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17th June 2008, 05:43 PM  #2001 
diyAudio Member
Join Date: Jan 2006

I wonder how i can determine, if i should simulate horns in 2*PI, 1*PI or 0,5*Pi. I have attached a sketch of my audio room, with intended placement of the subs. This scheme seems to be the best to supress room modes, which is why i use it. Right now, there are small closed box woofers, which i want to replace with tapped horns.
Should i simulate this setup as one horn with 4 woofers in 0,5*PI or is it better to assume the worst case which would be the response plot of a single horn in 2*PI? The room has only one door and a very little window. Since its in a basement, two walls are of "infinite" thickness and the others are concrete. Can someone help me with this? 
18th June 2008, 04:11 AM  #2002 
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Join Date: Jun 2003
Location: Chamblee, Ga.

Don't know how you accurately sim it due to the complex summing involved, but I would just sim a single corner and since each doubling adds 3 dB, just add 6 dB to whatever you come up with.
GM
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18th June 2008, 06:37 AM  #2003 
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Join Date: Feb 2004
Location: near Hamburg Germany

Hello Mavo,
thats a joke or overkill, for such a small room, i would use bearly one TH, 4 ? where you will sit and what distance to the TH, 0,5 m ?, du dokumentierst damit ziemlich viel Unkenntnis, schade.
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18th June 2008, 07:16 AM  #2004  
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Join Date: Oct 2006
Location: San Diego

Quote:
Distributing the subs flattens the response as you know, but there's nothing to stop you from distributing them *vertically* too. Stacking them with the mouth near the ceiling accomplishes that. 

18th June 2008, 08:33 AM  #2005 
diyAudio Member
Join Date: Jan 2006

Hi GM, you saw the problem Thanks for the hint.
Hi Patrick Bateman, your hint is also well reveived. Indeed this would even more smooth the frequency response, but only affect the vertical modes, between ceiling and floor. The lowest of those is in the 70s, so this isnt my first concern. For those of interest, i can only recommend the harman papers on room response, especially the multiple sub paper. 
19th June 2008, 02:28 AM  #2006 
diyAudio Member

What on earth are you using for your mains that could keep up with that setup, and which design did you end up going with?

19th June 2008, 05:49 AM  #2007  
diyAudio Member
Join Date: Jun 2007

Quote:
Bill’s expression for the mechanical mass of the air load on both sides of the diaphragm of a driver mounted in an infinite baffle 2*([Sd]^2)*[Ma1] is taken from Leo Beranek’s book “Acoustics”. It is an empirical formula based on the observation of results, not one derived from fundamental theory. What the formula actually says is that the loading mass on each side of the diaphragm can be considered to be a layer of air equal in area to that of the diaphragm equivalent piston, and equal in thickness to 8/(3*pi) or ~0.85 times the piston radius. This is obviously a rather simplistic approach to take. You will notice that the approximation formula is independent of frequency. This means that the value becomes less accurate as the resonance frequency of the driver rises. The value for Mms in Bill’s formula [Mmd] = [Mms]2*([Sd]^2)*[Ma1] assumes that the driver is mounted in an infinite baffle. In many cases the manufacturer’s specification for Mms is actually based on an unmounted driver radiating into free space. This is often not made clear in the information provided. Hornresp uses a more accurate and theoretically correct method by calculating the actual acoustical reactance of the air load on each side of the diaphragm, with frequency being taken into account. Without wishing to get too technical, the calculations require the use of the Struve function, the handling of which is not a trivial exercise. Unfortunately the precise result is not given by way of a single simple expression, which is why I did not include a formula in my previous post. The reason I favour using Mmd rather than Mms is because Mmd is an absolute physical value that can be directly and very accurately measured. Mms on the other hand can only be determined indirectly. Mms values provided by driver manufacturers can sometimes be rather inaccurate, or it may be unclear whether the figure applies to a driver in an infinite baffle or to an unbaffled driver radiating into free space. Hence my preference to use Mmd where specified, or to calculate Mmd from Sd, Cms and fs (the driver freeair resonance frequency) when Mmd is not available. Hope this helps to explain why Hornresp is the way that it is :). In principle, I try to make the results calculated by the program as accurate as possible. Kind regards, David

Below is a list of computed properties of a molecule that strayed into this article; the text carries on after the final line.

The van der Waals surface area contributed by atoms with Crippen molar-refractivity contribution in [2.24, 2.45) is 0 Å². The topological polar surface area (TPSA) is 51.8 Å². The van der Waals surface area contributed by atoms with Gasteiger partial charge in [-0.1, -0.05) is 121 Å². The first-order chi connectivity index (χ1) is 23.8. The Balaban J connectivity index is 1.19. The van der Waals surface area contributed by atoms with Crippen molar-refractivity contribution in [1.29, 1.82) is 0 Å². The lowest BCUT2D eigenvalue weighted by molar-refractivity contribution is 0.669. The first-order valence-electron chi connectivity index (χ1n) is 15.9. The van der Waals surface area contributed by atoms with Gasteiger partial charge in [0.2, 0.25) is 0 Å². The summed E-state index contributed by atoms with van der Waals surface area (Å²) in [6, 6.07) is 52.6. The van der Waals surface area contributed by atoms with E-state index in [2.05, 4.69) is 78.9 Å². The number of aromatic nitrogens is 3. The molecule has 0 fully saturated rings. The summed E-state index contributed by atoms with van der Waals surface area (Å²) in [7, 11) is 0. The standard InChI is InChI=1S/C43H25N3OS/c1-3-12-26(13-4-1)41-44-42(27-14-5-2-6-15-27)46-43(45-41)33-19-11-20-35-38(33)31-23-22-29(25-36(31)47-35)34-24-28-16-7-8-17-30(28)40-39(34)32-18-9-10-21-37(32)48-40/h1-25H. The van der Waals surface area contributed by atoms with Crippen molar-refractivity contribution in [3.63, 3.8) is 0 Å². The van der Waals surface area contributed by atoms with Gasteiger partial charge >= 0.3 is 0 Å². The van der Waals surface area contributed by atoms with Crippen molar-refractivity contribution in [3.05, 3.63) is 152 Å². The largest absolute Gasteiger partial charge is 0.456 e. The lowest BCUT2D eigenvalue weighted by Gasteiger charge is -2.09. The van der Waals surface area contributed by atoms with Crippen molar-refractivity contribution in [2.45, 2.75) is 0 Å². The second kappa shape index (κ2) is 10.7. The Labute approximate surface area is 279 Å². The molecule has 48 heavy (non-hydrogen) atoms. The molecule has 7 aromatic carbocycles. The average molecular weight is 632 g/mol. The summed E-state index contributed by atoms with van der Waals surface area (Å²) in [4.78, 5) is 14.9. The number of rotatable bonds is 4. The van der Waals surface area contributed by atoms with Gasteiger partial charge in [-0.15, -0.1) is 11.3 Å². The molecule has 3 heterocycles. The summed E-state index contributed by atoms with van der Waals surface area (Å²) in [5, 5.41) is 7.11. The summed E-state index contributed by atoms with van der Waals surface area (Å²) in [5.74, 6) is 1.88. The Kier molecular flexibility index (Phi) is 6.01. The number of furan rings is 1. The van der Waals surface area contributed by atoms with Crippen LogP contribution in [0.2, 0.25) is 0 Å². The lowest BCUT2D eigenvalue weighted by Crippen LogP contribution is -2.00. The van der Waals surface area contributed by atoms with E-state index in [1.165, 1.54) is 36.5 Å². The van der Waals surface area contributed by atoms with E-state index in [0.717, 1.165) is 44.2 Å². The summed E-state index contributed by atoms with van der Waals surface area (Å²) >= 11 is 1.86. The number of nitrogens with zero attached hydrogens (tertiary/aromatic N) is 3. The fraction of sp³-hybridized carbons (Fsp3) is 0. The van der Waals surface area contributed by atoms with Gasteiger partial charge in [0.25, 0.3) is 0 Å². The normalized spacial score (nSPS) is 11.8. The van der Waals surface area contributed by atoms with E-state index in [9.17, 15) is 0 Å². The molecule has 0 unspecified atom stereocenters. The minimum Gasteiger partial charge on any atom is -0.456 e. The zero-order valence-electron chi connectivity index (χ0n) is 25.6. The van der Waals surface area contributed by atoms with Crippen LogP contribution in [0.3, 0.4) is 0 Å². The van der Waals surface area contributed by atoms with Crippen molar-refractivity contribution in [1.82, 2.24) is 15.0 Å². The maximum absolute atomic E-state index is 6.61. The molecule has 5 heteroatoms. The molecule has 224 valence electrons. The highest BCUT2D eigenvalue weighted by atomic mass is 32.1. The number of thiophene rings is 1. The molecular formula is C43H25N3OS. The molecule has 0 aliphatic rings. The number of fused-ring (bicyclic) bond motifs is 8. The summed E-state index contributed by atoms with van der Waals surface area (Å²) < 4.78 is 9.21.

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19th June 2008, 11:43 AM  #2008  
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Join Date: Jan 2006

Quote:


19th June 2008, 03:05 PM  #2009 
diyAudio Member

yeah, it was directed at you. Which tapped horn did you end up building? With the drivers you have, there was a design that was good to 18hz or so, and then one that was good down to 1415hz.

19th June 2008, 03:58 PM  #2010 
diyAudio Member
Join Date: Jan 2006

i see, i want to use the bms 18n600 as soon as its released, since i figured i should use the best driver i can find or else i will upgrade too soon  kinda a psychological thing i suppose. i will use four subs for room mode cancelling. i am not interested in high volumes, but in clean and effortless sound. ill build some little monitor boxes to give away from my 12 inch drivers i have right now, since they are more of a midrange than a woofer  trying to clone a summa should be fun
parameters are: 
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